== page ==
A fortnight ago a message popped up in our family WhatsApp group ostensibly promoting the members of the community we belong to. The same message, which also indicated a sort of contempt for another religious community, appeared in my maternal family group within a short while. In a day or two, a few of my friends discussed with me that the same message is being circulated in their family groups as well. A couple of days after another bigoted message appeared in my WhatsApp group again. This is what is going on in most Catholic family online groups in Kerala today.
An increasing number of mild hate messages are found to be circulating in hundreds of thousands of Christian family groups these days. Though most of these messages appear promoting the community spirit and solidarity, a close reading of them can trace grave communal undertones. While this new trend is a threat to social and communal harmony and progress, it also needs to be perceived as Church’s departure from its basic Biblical and theological foundations.
The Christian Language
If Christians have to be proud of something, it must be the language Christ had given them. Use of this unique and fascinating language is obligatory for one to be a Christian because Jesus gave this language as a commandment and as a New Law (Jn. 13: 34-35; 15; 12-17). If someone feels it to be tough to follow, Jesus would gracefully advise one not to follow his path (Jn. 6: 66-67).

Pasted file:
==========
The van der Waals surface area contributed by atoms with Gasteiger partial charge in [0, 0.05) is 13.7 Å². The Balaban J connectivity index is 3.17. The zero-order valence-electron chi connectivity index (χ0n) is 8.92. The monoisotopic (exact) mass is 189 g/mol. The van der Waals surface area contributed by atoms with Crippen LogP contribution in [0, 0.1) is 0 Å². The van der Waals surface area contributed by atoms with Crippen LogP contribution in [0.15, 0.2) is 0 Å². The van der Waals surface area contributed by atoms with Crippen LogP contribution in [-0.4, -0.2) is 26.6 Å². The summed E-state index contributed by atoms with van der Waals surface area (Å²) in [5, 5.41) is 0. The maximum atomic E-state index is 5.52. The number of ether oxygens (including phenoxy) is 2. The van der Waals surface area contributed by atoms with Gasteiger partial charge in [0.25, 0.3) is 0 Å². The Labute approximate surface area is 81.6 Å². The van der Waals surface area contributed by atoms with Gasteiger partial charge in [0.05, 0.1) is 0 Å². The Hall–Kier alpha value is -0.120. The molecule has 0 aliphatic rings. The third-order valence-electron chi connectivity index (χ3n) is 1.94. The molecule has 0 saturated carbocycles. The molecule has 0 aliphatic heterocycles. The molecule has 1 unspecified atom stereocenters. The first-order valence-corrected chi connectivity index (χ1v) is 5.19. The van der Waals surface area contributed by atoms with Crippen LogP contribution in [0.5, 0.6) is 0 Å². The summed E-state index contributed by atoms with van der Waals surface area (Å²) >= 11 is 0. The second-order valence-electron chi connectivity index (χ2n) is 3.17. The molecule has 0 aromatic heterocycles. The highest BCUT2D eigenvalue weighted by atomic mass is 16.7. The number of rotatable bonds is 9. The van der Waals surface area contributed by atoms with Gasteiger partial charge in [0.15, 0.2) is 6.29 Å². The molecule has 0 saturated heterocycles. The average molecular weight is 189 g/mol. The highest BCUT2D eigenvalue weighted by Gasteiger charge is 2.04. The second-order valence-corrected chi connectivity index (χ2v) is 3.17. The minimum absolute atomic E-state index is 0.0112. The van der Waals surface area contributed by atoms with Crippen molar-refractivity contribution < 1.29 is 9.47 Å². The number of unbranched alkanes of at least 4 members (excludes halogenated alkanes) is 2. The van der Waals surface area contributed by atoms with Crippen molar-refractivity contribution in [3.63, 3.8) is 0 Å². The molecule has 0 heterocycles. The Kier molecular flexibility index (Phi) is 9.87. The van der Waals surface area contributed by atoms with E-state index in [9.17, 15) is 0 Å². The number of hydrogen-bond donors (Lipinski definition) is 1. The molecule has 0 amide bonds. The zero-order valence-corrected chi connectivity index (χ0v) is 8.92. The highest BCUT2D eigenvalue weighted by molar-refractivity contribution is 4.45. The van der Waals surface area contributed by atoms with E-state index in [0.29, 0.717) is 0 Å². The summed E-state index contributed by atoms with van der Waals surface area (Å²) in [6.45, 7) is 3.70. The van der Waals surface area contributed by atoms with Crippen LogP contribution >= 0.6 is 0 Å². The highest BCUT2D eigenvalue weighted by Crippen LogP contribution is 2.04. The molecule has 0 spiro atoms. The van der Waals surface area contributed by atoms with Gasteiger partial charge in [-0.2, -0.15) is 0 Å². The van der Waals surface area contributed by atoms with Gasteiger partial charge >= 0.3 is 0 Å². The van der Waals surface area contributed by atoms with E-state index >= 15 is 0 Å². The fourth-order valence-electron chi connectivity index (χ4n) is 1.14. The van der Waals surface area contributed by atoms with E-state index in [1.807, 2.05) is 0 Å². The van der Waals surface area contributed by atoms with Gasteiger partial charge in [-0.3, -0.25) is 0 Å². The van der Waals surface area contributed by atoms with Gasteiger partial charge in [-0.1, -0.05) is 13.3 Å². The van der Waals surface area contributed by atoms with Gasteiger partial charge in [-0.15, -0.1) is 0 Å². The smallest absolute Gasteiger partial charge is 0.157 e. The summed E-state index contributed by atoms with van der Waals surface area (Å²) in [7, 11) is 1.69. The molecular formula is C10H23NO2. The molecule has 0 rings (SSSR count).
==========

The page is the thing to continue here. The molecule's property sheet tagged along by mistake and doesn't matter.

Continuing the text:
This ineffable language, which is known to be a language of love and mercy, is not exclusive to the verbal ex
Interestingly the hyperbolic teaching of Jesus goes to the extent of going beyond the ordinary and commonplace. It prompts not to limit yourself loving only those who love you; not to enjoy doing good only to those who do good to yourself; and not to restrict yourself lending money to those from whom you hope to receive (Lk 6: 32-34).
Christianity has been consistently following this language universally for most time though in a few instances they have deviated. Diversion from this language is largely perceived as deception of Christian roots itself.
In Kerala, Islamophobia among Christian community is increasing in the recent years. Unprecedented animosity is slowly boiling between the two communities that were living in amity for several centuries. Several social and religious issues have developed between the communities in the recent past like chopping off the hand of Mr P. J. Joseph, a college professor, by the Islamic extremists; preaching by some Salafi scholars against the Biblical revelations; and the marrying of Christian girls by Muslim boys with pretended love (popularly known as love Jihad) to mention a few. However, the present rift is not merely reduced to religious differences, but stretches to socio-political as well.